On Thursday, March 22 at 12pm, the Center for Long-Term Cybersecurity was honored to host Juliana Schroeder, Assistant Professor in UC Berkeley’s Haas Management of Organizations Group, for the second event in our Spring 2018 Seminar Series.
Schroeder’s presentation, “Mistaking Minds and Machines: How Cues in Language Affect Evaluations of ‘Humanness’,”was based largely on a recent paper published in the Journal of Experimental Psychology (with Nicholas Epley, 2016). She provided an overview of a series of experiments focused on how people interpret communication differently based on whether it comes from machines or other human beings. This work was nominated for a best paper award at the Hawaii International Conference on Systems Science (HICSS).
“Every single day we are interacting with machines and making the decision about whether or not to give them access to our personal or private information,” Schroeder said. “Whether we’re letting our phone use our location or whether we’re completing a personality quiz on Facebook, we have to make that decision constantly. That’s a decision that requires trust.”
She defined trust as “the belief that [a machine] will behave with benevolence, integrity, predictability, or competence,” and noted that “a critical component of trust is this belief that a machine seems more or less humanlike. If you look at the traits associated with trust, those traits have empirically been more associated with humanness.”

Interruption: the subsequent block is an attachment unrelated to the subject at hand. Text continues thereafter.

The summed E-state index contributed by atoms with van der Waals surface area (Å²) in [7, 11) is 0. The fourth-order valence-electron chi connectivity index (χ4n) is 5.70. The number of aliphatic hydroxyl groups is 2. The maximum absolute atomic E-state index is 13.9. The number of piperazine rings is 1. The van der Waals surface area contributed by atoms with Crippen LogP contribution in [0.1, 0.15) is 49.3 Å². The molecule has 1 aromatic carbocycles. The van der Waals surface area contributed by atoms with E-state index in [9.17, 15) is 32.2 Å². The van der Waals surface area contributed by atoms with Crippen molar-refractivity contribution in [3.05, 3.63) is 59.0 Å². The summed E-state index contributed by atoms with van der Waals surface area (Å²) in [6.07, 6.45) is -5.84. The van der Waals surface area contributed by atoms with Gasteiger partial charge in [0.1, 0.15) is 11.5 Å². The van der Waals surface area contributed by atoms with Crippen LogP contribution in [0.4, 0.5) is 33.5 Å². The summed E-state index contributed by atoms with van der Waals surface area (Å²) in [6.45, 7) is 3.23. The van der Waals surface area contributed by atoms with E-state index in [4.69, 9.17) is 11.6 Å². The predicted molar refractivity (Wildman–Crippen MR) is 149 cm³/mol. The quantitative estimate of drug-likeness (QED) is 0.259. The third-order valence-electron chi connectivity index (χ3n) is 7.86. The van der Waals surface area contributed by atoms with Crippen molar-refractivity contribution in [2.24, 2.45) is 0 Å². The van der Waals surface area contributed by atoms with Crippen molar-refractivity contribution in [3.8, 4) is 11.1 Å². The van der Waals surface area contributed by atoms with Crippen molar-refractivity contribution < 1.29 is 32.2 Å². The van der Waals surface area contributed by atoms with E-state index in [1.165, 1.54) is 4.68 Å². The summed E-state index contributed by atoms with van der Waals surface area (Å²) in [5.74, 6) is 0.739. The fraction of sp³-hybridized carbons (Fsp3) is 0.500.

In 2017, Schroeder received a grant from CLTC for work on the topic, “Sharing Personal Information with Humanlike Machines: The Role of Human Cues in Anthropomorphism and Trust in Machines,” which she used to further explore the degree to which humans’ trust in machines depends on whether they believe the machine has a humanlike mind, with the capacity to think and feel. Integrating research in social psychology and human-computer interaction, Schroeder and her fellow researchers are developing a theoretical model of anthropomorphism in which they experimentally test the marginal added contribution of different types of human cues (e.g., language, face, voice) on the belief that a machine has a humanlike mind.
“There’s a growing research focused on the link between anthropmorphism and trust,” she said. “What I study in particular is, what are the ways that people infer humanness in machines—and in other people as well—and particularly how they do this through different aspects of language.”
Watch the video of the presentation below or on YouTube.